Doing good and making money are less and less being seen as separate endeavours, and brand citizenship is an example of where brand equity can be created, whilst also furthering good causes. This type of work also plays a crucial role in signposting to clients, customers or consumers, what is happening internally in your organisation. This helps them to understand the inner workings of your brand.

At one end of this scale you have a basic level of good practice which essentially means doing the right thing by your people, customers and the planet. In other words, just be nice to people and don’t wreck the place!

Moving up the scale, you have more formal frameworks and commitments to brand and corporate citizenship. In her 2018 book ‘Do Good’, Anne Thompson describes a tried and tested approach to corporate citizenship and emphasises that businesses should integrate social and environmental concerns into their operations and core strategy. Not just for ethical reasons, but also for competitive advantage.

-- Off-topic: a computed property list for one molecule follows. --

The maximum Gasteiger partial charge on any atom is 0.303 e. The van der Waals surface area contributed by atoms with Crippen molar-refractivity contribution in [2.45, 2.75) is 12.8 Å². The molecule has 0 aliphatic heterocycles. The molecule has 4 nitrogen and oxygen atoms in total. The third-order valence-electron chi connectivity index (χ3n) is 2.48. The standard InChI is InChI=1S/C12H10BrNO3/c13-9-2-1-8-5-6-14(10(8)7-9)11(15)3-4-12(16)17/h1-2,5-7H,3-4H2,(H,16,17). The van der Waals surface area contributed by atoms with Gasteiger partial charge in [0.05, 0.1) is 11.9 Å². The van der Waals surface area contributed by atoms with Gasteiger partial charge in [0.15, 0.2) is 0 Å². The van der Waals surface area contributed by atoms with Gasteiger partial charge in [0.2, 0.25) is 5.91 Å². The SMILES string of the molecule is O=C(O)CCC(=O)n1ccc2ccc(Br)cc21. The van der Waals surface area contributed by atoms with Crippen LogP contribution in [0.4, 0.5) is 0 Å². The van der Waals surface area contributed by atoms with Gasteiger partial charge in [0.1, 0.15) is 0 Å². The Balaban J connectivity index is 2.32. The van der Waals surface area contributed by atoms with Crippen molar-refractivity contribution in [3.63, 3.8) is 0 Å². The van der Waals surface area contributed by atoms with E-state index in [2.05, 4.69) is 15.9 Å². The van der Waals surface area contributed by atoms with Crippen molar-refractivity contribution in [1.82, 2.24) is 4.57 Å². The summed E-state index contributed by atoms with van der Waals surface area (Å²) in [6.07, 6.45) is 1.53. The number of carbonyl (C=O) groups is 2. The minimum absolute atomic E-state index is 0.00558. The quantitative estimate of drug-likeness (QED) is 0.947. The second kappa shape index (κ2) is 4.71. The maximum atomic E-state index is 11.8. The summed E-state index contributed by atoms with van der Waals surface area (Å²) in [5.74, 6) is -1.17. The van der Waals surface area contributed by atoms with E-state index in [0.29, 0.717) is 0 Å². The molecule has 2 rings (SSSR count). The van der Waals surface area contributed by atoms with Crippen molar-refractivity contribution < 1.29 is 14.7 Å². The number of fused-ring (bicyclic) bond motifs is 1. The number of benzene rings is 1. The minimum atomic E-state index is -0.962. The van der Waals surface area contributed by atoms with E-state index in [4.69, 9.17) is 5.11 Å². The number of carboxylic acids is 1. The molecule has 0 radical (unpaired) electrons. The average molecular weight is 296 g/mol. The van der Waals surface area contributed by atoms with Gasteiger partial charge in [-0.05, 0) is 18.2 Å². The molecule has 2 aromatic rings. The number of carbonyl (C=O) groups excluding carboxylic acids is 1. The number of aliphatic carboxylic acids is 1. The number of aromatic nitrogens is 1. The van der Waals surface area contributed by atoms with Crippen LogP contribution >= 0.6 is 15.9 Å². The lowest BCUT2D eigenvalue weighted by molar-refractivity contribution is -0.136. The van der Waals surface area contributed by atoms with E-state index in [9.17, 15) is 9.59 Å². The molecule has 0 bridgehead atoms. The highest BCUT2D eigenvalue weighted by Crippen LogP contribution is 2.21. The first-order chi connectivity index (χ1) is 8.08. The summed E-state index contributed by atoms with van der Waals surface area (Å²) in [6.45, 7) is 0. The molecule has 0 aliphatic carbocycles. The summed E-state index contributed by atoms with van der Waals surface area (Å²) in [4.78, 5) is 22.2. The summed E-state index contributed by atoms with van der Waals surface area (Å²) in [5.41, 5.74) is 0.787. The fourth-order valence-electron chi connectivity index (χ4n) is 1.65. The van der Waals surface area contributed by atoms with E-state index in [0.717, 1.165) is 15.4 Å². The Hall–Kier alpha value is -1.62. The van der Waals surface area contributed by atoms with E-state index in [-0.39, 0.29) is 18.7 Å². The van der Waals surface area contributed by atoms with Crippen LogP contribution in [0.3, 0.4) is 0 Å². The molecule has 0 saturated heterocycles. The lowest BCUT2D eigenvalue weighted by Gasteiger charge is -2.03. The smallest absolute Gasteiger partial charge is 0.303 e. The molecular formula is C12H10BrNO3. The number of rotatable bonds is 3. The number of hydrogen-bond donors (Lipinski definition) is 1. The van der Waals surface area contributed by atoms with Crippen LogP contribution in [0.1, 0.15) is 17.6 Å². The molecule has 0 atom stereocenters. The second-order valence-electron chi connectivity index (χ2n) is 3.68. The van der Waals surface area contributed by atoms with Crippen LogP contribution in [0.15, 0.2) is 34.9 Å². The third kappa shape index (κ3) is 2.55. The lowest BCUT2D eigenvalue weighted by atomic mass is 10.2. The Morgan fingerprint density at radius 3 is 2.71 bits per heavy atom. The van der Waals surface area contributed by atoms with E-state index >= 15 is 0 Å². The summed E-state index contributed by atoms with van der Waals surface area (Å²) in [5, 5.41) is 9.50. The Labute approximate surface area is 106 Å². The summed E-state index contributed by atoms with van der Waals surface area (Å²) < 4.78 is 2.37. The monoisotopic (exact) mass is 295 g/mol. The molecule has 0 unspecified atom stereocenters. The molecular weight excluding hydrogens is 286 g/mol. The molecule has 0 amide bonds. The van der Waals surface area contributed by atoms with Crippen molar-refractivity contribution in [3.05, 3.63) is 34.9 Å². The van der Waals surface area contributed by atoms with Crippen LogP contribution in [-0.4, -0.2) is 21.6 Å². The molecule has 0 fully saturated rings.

She advocates for companies to go beyond charitable giving and CSR, embedding social purpose into their brand identity, and engaging in practices that fundamentally benefit society and the environment, while also driving business success. Thompson argues that this approach leads to a positive impact on the world and enhances a company’s reputation, employee engagement, and long-term profitability.

The ME-to-WE continuum of Anne’s Brand Citizenship model consists of five steps:

  1. Trust: Building trust through reliability, honesty, and integrity in all operations.
  2. Enrichment: Enhancing customers’ lives through meaningful experiences and products.
  3. Responsibility: Acting ethically and sustainably, considering the impact on all stakeholders.